“The Ladybug Bridge design absolutely captured the judges,” Kendricks said. “So, one year and a lot of work later, it was standing there spanning the ravine.”
Sight for Sore Eyes
A field trip with high school students in October 2021 revealed the structure needed repairs.
“We observed a board loose on the dome that could be fixed, along with checking all the bolts and connections,” Kendricks said. “Other than that, cleaning and restaining would be the only thing needed. How fun to bring her back to life.”
Kendricks also noted that the nature trail leading to the bridge could be easily restored and marked.
“The trees can be identified again with signage,” she said. “We could also work on improving the outdoor classroom sitting area west of the bridge.”
After that, Hill corresponded with Charles Sabatier, physics and engineering instructor at Oxford High School, and Duncan Gray, assistant director for career readiness in the Oxford School District, to provide preliminary planning and estimating.
“The costs of the restoration project will be paid for by the Oxford School District,” Hill said. “ASCE provided recommended phases, the first of which could range from $600 to $1,500, depending on what the school district decides to complete in this phase.”
Both school district officials responded enthusiastically to the invitation to become involved in the refurbishment.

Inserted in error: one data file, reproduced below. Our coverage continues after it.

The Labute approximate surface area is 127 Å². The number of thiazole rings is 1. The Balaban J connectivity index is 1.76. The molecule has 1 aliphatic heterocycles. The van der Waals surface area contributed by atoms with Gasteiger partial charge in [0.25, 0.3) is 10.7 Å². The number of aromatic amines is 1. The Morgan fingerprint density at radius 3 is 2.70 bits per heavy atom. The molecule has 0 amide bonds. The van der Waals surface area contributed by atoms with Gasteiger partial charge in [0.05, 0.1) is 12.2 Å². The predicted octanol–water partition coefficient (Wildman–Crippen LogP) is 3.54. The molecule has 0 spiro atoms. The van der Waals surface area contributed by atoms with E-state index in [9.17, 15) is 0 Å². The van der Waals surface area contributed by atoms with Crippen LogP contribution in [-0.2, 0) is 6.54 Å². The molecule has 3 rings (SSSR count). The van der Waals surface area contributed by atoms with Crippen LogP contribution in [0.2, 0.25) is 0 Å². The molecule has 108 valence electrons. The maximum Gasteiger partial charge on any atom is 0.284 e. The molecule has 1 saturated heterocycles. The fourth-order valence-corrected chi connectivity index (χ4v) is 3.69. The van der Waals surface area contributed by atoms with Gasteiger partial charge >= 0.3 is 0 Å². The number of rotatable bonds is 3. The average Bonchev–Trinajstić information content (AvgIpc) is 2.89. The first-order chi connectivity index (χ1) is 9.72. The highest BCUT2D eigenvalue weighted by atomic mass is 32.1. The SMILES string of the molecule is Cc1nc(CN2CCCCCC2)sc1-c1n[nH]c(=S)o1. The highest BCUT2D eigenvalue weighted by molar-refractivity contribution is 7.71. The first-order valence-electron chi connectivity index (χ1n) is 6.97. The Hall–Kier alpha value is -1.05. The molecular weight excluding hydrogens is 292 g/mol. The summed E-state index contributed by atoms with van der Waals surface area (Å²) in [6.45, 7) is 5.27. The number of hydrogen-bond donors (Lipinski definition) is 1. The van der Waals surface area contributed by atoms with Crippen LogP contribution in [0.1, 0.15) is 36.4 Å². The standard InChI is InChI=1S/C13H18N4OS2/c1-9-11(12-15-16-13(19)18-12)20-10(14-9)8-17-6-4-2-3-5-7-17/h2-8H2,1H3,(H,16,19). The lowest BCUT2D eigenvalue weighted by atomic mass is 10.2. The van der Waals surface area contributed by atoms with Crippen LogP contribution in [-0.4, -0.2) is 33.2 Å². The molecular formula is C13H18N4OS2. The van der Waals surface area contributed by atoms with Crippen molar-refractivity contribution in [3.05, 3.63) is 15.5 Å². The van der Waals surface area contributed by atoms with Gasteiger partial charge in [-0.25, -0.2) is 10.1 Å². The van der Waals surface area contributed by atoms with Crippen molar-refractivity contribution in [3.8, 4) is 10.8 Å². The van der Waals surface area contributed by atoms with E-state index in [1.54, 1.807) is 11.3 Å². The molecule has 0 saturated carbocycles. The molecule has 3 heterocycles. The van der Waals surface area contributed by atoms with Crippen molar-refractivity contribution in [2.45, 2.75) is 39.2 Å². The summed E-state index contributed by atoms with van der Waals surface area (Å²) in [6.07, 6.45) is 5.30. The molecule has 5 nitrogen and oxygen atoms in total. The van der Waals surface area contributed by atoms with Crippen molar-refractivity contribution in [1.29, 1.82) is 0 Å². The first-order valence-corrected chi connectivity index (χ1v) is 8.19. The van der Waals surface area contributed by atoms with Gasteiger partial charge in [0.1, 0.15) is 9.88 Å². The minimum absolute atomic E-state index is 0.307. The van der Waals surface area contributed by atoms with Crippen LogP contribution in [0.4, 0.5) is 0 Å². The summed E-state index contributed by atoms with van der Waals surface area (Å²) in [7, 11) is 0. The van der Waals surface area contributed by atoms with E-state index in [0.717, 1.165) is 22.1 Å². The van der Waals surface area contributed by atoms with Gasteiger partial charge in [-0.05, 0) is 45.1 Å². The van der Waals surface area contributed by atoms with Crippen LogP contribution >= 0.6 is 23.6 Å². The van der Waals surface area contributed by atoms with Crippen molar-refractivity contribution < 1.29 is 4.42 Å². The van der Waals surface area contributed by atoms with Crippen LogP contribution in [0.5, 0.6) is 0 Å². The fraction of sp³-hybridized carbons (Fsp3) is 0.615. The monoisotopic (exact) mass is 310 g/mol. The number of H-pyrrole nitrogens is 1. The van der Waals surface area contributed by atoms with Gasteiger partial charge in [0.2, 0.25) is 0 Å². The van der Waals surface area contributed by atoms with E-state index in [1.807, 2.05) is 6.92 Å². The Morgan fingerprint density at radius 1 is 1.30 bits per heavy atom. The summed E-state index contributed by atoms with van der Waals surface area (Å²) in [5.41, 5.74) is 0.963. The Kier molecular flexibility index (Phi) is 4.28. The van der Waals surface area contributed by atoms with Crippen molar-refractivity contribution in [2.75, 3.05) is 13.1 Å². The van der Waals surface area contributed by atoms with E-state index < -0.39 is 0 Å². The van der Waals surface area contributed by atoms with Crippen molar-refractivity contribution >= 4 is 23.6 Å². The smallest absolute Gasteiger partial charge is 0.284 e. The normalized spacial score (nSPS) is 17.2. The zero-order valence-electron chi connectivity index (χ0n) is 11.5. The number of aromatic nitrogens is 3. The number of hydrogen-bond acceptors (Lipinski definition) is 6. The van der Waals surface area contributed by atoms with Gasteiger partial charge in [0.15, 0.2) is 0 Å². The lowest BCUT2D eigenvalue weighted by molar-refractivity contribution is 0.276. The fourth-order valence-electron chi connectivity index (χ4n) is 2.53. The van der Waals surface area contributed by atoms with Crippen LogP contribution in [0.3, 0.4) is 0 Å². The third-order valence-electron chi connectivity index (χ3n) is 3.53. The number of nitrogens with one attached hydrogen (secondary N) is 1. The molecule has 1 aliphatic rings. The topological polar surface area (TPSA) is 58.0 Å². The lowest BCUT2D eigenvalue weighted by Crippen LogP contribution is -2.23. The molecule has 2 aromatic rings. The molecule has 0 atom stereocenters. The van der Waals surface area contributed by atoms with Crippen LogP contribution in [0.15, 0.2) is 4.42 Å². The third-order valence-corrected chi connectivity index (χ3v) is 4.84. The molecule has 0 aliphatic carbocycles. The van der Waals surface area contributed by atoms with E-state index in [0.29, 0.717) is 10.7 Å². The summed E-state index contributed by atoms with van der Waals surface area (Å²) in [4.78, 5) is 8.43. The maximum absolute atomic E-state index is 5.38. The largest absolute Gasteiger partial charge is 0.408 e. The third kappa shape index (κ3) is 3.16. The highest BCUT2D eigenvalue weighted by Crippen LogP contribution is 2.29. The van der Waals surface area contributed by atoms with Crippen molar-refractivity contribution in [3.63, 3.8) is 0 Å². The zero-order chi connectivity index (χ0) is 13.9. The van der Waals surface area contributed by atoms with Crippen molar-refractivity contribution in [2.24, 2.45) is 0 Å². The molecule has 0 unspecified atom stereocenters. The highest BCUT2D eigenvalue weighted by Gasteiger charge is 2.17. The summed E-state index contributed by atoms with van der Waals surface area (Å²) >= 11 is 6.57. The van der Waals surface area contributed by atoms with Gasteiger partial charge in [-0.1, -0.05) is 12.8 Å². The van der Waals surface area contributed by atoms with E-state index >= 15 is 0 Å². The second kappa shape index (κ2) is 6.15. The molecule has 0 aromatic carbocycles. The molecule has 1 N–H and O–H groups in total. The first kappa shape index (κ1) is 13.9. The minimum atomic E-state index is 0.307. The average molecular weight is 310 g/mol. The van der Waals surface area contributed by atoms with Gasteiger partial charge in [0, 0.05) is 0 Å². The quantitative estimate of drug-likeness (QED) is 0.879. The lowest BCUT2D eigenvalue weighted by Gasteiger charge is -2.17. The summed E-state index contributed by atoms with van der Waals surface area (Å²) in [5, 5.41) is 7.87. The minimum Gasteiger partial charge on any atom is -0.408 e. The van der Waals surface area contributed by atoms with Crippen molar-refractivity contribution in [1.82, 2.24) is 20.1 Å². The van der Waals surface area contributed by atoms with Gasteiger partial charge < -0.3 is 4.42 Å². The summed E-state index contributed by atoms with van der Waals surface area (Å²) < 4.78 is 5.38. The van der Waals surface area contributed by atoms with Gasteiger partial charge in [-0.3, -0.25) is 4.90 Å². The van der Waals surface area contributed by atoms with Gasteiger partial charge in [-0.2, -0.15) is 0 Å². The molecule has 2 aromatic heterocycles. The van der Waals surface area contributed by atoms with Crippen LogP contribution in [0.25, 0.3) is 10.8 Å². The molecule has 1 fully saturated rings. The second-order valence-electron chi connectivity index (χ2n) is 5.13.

“We love partnering with UM on this project,” Sabatier said. “I am seeking funding and selected some dates for us to consider.”
First Things First
ASCE members Eli Venarske and Payton Keith assisted with inspecting and surveying the site.
Hill, ASCE students and local volunteers started work Feb. 5, which largely involved clearing the trail. The first community cleanup effort consisted of OHS students and faculty, ASCE representatives, administrators and even children.
“The trail around the bridge was mostly lost to fallen trees and expanded bamboo growth,” Hill said. “The bridge has held up well structurally, other than a few boards on the canopy. For the most part, it just needs to be repainted.
“For that reason, we have broken it up into different days. Many of the other ASCE student members will be assisting with the work in the coming weeks.”
A Continued Commitment
The work has drawn notice. The Ole Miss ASCE chapter was recognized with an award for community service this semester as a result of their work on the bridge project through the American Society of Civil Engineers.
Pending weather and other conditions, the Ladybug Bridge and trail should be completely beautified and restored before the spring semester ends. Even so, the ACSE’s commitment to the bridge’s upkeep will extend over time, Hill said.
“From now on, we will go through the construction and continually monitor the public health and safety of it, as all civil engineers should strive to do,” he said. “For the alumni, it provides new life to a project they left behind – something that many young minds in the Oxford School District are able to use for years to come.”